The Vermont Food Recovery Hierarchy
As part of the passage of Act 148, the Vermont Legislature promotes a hierarchy of options for diverting organic material such as food and yard debris from the landfill stream. Act 148 encourages businesses and residents to consider this hierarchy when choosing the diversion option that best works for them. While this hierarchy is not enforced, there is a logic behind it - first by reducing waste, and then directing these materials to where they will have the most impact and be used most efficiently. The Vermont legislature hopes to ensure that Act 148 will have the most impact possible strengthening local communities, creating jobs, creating more food security within our state, and decreasing the negative environmental impacts of waste disposal.
For more information regarding the Food Recovery Hierarchy, please visit:
- Chittenden Solid Waste District’s “Act 148: Universal Recycling & Composting Law”
- Agency of Natural Resources’ “Vermont’s Universal Recycling Law“
- The Northeast Recycling Council’s “Food Recovery Hierarchy Compendium: Program and Strategies”
- Environmental Protection Agency’s “Food Recovery Hierarchy”
Reducing Waste at the Source
Almost everyone who buys food has had the unpleasant experience of taking out the fridge two weeks later, noticing an unpleasant odor or color, and throwing what was once perfectly edible and valuable food away. This doesn’t just happen at homes, but at restaurants, businesses, and processing plants, as well. The first step to decreasing the amount of food entering our waste stream is to prevent this food from becoming waste in the first place. This can be done through buying less food, taking careful inventory, and using smart shopping lists and storage methods to help manage our food more efficiently.
There are many benefits associated with reducing the amount of food waste created. If we’re wasting less food, than we don’t need to produce as much food in the first place. This will have positive environmental impacts - less pesticides and fertilizers will be needed, potentially less land in production, less energy spent on transportation - both from the farms and grocery stores, but also to the landfill - a reduction in methane emissions created by organic materials in landfills, and financial savings for both individuals and businesses.
For more information and strategies for reducing waste at the source, please visit our page “Food Storage/Life Extension“ and “Reducing Waste at the Source” or if you’re a business or organization, join the EPA’s Food Recovery Challenge!
Feed People, Not Landfills
Food for people is the second tier of the Vermont Food Recovery Hierarchy. Frequently, food that is diposed of by both homes and businesses is edible and nutritious food that could instead be used to feed hungry community members. With the passage of Act 148, the Vermont legislature hopes to see a reduction in the amount of food being landfilled and an increase in the amount of charitable food giving. Many people worry about the legality of donating food, but corporate donors are protected under the Bill Emerson Good Samaritan Food Donation Act, and there can potentially even be tax benefits for companies that donate. Contact your local food bank, food shelf, food pantry, soup kitchen to see what their policies are regarding food donation.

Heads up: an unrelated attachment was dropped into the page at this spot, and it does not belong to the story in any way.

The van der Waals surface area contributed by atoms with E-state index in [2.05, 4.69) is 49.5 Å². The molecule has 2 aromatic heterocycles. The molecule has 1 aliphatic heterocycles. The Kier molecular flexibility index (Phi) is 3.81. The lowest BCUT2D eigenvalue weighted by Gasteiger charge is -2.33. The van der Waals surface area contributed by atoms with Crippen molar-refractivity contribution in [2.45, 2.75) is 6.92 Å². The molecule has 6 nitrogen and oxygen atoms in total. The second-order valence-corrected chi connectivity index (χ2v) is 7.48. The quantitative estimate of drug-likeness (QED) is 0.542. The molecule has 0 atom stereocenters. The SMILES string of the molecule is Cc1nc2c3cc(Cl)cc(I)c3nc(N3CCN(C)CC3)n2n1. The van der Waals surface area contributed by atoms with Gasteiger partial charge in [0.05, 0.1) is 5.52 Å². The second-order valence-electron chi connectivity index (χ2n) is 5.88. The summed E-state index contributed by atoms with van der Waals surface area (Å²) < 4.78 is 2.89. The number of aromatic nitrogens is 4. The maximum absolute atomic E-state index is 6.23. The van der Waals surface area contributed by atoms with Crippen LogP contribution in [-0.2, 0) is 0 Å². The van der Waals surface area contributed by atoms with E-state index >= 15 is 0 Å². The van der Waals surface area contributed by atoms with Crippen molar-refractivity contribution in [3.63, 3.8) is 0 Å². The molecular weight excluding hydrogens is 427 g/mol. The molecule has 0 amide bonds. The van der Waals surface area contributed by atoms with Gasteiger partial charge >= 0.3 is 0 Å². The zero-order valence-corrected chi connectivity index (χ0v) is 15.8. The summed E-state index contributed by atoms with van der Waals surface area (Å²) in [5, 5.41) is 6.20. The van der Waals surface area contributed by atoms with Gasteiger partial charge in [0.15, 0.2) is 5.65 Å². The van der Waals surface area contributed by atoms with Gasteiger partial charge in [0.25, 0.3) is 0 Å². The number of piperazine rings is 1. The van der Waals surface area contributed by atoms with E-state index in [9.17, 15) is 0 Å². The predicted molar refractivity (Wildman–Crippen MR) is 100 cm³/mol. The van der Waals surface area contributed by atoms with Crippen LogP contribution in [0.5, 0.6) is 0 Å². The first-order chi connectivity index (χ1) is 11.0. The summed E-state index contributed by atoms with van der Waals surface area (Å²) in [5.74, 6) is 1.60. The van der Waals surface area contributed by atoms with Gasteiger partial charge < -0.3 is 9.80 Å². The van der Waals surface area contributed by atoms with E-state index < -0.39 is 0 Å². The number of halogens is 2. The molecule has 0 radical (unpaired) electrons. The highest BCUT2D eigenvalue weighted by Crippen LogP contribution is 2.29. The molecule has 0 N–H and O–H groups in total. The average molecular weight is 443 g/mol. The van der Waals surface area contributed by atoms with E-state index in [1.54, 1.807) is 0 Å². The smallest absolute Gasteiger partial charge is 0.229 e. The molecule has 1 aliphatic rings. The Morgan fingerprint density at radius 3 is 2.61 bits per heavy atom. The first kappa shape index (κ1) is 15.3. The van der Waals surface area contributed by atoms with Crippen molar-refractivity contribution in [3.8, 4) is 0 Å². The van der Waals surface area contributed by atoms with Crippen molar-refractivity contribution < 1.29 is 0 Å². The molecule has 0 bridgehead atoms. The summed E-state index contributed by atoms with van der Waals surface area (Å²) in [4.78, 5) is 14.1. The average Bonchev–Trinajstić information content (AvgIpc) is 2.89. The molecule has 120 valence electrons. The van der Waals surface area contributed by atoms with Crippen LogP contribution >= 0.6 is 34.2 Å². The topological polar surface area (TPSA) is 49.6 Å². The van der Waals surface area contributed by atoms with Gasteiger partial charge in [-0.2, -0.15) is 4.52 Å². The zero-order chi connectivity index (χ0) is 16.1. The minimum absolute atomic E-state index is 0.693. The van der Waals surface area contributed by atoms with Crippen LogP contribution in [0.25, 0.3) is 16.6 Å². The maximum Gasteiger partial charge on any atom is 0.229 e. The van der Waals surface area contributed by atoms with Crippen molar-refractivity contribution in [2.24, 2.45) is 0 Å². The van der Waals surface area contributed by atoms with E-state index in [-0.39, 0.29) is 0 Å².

Feed Animals, Not Landfills
Food for animals is the third tier of the Vermont Food Recovery Hierarchy. Some food that may no longer be suitable for human consumption can instead be used to feed animals, which can help farmers save money and reduce the environmental impacts associated with producing animal feed. Animal feed is a regulated term, however, and it is important to understand the laws that govern the feeding of animals and how to properly handle your food scraps.
If you’re considering donating or feeding food scraps to pigs, make sure to read the Swine Health Protection Act. Harvard Food Law and Policy Clinic has also published a helpful guide “Leftovers for Livestock: A Legal Guide for Using Food Scraps as Animal Feed”
Composting and anaerobic digestion is the fourth tier of the Vermont Food Recovery Hierarchy. Even if food waste is reduced at the source and edible food is donated to people and animals, there will always be inedible remnants that are not suitable for these purposes. These remnants can be composted to create a valuable and nutritious soil amendment. Compost is created by the activity of microbes and the proper ratio of organic matter, moisture, and oxygen. iverting organic waste to composting processes, rather than landfills, can help create jobs in Vermont, increase the health of our soils, farms, and communities, and also increase water quality and reduce the negative impacts associated with landfilling organic materials. There are many different ways to turn your organic waste into compost. Visit our pages “Composting at Home,” “Compost Bin Contruction and Management, ” and “Donation and Composting” to find out which method would work best for you